A PRN physical therapist — similar to a PRN nurse or PRN pharmacist — is usually a physical therapist who works on a per diem (for each day) basis. The term PRN here is still an abbreviation for “Pro Re Nata” as we have discussed several times above.
A PRN physical therapist may work when a health facility (hospital) is in need of an extra physical therapist to handle their patient load (or when the regular physical therapist staff get sick or take a day off). Essentially a PRN physical therapist has similar job skills, duties, and responsibilities as a regular, full-time physical therapist.
What does PRN mean in Healthcare?
PRN is an abbreviation of “Pro Re Nata” with the English translation of “as the thing is needed” or simply “as needed”. In the healthcare industry, generally, there are two different contexts in which the term PRN is used:
For medications (or prescriptions): PRN is used to say that the medication should be taken as needed, for example, if a specific symptom is shown or after the patient has taken another medication (i.e. anti-vomiting drug to be taken with another drug that might induce nausea).
For healthcare workforce: the term PRN is used to describe healthcare professionals that are part of an on-call pool of healthcare workers who work “as needed”. For example, a PRN nursing staff may only come to work when the regular nursing staff takes a day off or gets sick. There are usually PRN positions in all medical-related fields: registered or neonatal nurses, physical therapists, lab workers, technicians, pharmacists, and other medical roles.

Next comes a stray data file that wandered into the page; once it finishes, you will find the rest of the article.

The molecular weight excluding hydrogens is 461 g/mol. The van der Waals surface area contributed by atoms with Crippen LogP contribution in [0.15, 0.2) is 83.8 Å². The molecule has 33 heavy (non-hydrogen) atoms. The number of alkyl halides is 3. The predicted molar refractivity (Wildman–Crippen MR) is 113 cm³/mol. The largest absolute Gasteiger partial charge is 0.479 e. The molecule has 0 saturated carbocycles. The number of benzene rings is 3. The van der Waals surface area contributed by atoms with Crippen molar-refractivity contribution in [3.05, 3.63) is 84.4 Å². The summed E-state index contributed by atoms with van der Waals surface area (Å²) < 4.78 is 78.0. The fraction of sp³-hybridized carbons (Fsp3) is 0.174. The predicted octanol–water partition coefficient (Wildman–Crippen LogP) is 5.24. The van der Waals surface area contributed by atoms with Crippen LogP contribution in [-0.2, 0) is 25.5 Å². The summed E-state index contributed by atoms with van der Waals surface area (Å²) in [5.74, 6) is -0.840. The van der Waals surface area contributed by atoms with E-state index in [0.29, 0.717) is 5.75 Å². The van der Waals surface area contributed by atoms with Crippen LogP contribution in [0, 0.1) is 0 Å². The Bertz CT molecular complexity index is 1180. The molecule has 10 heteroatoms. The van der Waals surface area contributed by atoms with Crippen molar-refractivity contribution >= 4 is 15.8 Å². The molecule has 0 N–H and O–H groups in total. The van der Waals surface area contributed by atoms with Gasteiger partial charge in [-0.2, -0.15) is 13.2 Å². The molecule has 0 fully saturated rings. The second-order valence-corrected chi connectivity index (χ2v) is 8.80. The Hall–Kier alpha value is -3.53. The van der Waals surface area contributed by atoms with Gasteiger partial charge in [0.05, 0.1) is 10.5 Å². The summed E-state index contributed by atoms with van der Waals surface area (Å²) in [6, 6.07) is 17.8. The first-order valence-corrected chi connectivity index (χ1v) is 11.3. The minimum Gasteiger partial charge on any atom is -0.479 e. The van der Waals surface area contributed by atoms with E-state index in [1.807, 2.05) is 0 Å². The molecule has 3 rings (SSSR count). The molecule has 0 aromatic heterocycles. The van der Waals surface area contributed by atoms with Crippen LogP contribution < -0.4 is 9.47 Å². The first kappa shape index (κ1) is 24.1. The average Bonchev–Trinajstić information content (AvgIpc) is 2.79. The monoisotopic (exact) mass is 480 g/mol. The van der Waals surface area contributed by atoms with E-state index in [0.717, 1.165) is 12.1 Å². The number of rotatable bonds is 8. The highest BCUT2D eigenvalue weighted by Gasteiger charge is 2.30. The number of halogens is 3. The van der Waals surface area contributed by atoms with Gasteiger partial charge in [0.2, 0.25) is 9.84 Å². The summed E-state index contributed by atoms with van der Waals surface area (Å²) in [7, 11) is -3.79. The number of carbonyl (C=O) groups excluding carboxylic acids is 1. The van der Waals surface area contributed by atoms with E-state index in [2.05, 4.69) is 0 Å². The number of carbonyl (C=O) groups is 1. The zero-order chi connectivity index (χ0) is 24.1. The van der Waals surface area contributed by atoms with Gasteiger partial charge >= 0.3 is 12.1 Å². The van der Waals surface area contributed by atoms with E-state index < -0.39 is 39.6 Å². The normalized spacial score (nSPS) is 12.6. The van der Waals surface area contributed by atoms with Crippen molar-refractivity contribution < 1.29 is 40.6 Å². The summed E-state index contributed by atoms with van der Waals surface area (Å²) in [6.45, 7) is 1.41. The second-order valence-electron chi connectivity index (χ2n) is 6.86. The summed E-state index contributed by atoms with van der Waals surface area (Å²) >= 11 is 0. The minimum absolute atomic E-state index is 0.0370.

So, if you stumble upon the term “PRN” in a healthcare setting, it is important to understand which of the two contexts you are faced with, although functionally the two meanings are still quite similar to each other.
Why does PRN mean as needed?
Pro Re Nata (PRN) is actually a Latin term that can be translated into several different English terms, but most often “as needed” or “as the thing is needed“.
We frequently use this “as needed” terminology to describe medicine instructions. For example, in a hospital in-patient setting, nurses can daily hand out PRN medications for various reasons.
Commonly, registered nurses can use their clinical assessment to hand out PRN medications based on various subjective and objective information like the patient’s medical history, current symptom, whether a doctor is available for consultation, and so on.
As also have discussed above, PRN can also be used on a prescription or to describe a specific type of healthcare workforce. In this case, medication can be taken “as needed” if it is written as PRN, and a PRN medical specialist should only come to work “as needed”.
So as we can see, “as needed” is simply the closest English term (function-wise) we can use to translate Pro Re Nata.
Now you know what does PRN mean in Medical terms or in Nursing.
Want to learn some more nursing-related stuff? Check out these articles of ours:
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- Does Birth Control Pills Make You Gain Weight?
- What is a Hoyer Lift?
- What is an Otoscope?